Climate Conference begins
This year’s climate conference (COP24) kicked off Sunday in Katowice, Poland with a feeling of urgency. The talks continued into Monday with the official opening ceremony and a high-level forum for heads of state and other government officials.
Presiding over Monday morning’s ceremony were Polish President Andrzej Duda, Secretary-General of the United Nations António Guterres, President of the United Nations General Assembly María Fernanda Espinosa Garcés, UNFCCC Executive Secretary Patricia Espinosa Cantellano, COP23 President and Prime Minister of Fiji Frank Bainimarama, COP24 President and State Secretary in the Ministry of Energy Michał Kurtyk, Katowice Mayor Marcin Krupa, Polish Minister of the Environment Henryk Kowalczyk and World Bank CEO Kristalina Georgieva.
President Duda discussed the urgent need for the world’s nations to follow a sustainable development path, while not shying away from his nation’s love for coal. Katowice is one of Poland’s coal mining strongholds, and its reliance on this resource will certainly be a focal point of this year’s negotiations. Duda repeatedly hammered home the fact that Poland has managed to reduce its greenhouse gas emissions by 30 percent from 1988 as his nation has undergone a transformation to a market economy. Duda also expressed hope that the outcome of this year’s negotiations would be a robust “Katowice Rulebook.”
“We adopted a global agreement based on Nationally Determined Contributions. I firmly believe there is no other alternative for our countries than to implement the Katowice Rulebook,” said Duda.
During the opening ceremony of #COP24, President of Poland @prezydentpl @AndrzejDuda emphasized the importance of implementation of the #ParisAgreement. President also expressed his hope that the outcome of the summit will be #KatowiceRulebook. pic.twitter.com/ZHy90VHEpi
— COP24 (@COP24) 3 de diciembre de 2018
Guterres, a passionate advocate for climate action, addressed this year’s negotiations with a more alarming tone.
“We are in deep trouble with climate change,” said Guterres. “Climate change is running faster than we are and we must catch up sooner rather than later before it is too late. For many, people, regions, even countries, this is already a matter of life and death. This meeting is the most important gathering on climate change since the Paris Agreement was signed. It is hard to overstate the urgency of our situation. Even as we witness devastating climate impacts causing havoc across the world, we are still not doing enough, nor moving fast enough, to prevent irreversible and catastrophic climate disruption.”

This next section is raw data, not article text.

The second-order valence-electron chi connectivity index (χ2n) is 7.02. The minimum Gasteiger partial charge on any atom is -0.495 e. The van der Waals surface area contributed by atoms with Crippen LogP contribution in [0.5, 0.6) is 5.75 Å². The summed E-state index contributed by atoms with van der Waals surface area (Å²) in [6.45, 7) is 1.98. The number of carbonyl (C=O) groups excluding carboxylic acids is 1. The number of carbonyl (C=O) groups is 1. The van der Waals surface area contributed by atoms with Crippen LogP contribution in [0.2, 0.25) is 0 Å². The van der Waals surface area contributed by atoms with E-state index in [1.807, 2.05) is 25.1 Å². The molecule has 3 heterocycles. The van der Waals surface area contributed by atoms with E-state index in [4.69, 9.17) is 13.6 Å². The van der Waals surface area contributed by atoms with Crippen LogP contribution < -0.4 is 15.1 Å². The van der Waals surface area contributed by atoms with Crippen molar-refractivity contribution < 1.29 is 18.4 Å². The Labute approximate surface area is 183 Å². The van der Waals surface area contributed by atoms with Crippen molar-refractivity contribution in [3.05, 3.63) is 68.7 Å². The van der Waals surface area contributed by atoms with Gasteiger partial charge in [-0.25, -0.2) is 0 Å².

Following this opening round of speeches, renowned British naturalist Sir David Attenborough delivered a powerful message on behalf of the ‘People’s Seat’ initiative, which aims to engage people around the world in climate action through digital technology, polling and the involvement of passionate climate change advocates.
“If we don’t take climate action, the collapse of our civilization and the extinction of much of the natural world is on the horizon,” said Attenborough.
Also taking place on Monday was a presentation and panel discussion on “Enhancing Transparency of Climate Finance at the Individual and Collective Level” in the United Kingdom pavilion.
Simon Buckle, Head of Climate, Biodiversity and Water of the Organisation for Economic Co-operation and Development (OECD) Environment Directorate, delivered an opening presentation on the state of climate finance, drawing on the findings of his organization’s recent report. Buckle noted that the state of climate finance is consistent with a linear pathway to the level of public climate finance projected by the OECD for 2020.
Panelists during the event remarked on the importance of this type of report since climate finance is still at its nascent stage and hammered home the point that the current $100 climate finance goal would eventually lead to a broader transformation.